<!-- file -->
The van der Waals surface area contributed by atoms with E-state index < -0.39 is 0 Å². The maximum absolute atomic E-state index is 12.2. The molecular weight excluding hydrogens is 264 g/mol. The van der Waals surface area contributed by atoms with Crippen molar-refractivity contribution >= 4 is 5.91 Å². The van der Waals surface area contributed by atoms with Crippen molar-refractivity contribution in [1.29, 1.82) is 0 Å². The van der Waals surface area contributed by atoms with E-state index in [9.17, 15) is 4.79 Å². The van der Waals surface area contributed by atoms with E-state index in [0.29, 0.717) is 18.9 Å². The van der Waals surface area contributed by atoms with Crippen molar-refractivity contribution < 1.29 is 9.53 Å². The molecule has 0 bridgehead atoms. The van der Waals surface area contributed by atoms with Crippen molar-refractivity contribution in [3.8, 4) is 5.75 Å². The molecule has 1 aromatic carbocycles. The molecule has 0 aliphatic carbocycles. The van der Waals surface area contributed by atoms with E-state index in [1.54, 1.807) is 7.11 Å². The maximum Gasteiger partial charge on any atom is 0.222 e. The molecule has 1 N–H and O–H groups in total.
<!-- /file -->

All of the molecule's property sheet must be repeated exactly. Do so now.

The van der Waals surface area contributed by atoms with E-state index < -0.39 is 0 Å². The maximum absolute atomic E-state index is 12.2. The molecular weight excluding hydrogens is 264 g/mol. The van der Waals surface area contributed by atoms with Crippen molar-refractivity contribution >= 4 is 5.91 Å². The van der Waals surface area contributed by atoms with Crippen molar-refractivity contribution in [1.29, 1.82) is 0 Å². The van der Waals surface area contributed by atoms with E-state index in [9.17, 15) is 4.79 Å². The van der Waals surface area contributed by atoms with E-state index in [0.29, 0.717) is 18.9 Å². The van der Waals surface area contributed by atoms with Crippen molar-refractivity contribution < 1.29 is 9.53 Å². The molecule has 0 bridgehead atoms. The van der Waals surface area contributed by atoms with Crippen molar-refractivity contribution in [3.8, 4) is 5.75 Å². The molecule has 1 aromatic carbocycles. The molecule has 0 aliphatic carbocycles. The van der Waals surface area contributed by atoms with E-state index in [1.54, 1.807) is 7.11 Å². The maximum Gasteiger partial charge on any atom is 0.222 e. The molecule has 1 N–H and O–H groups in total.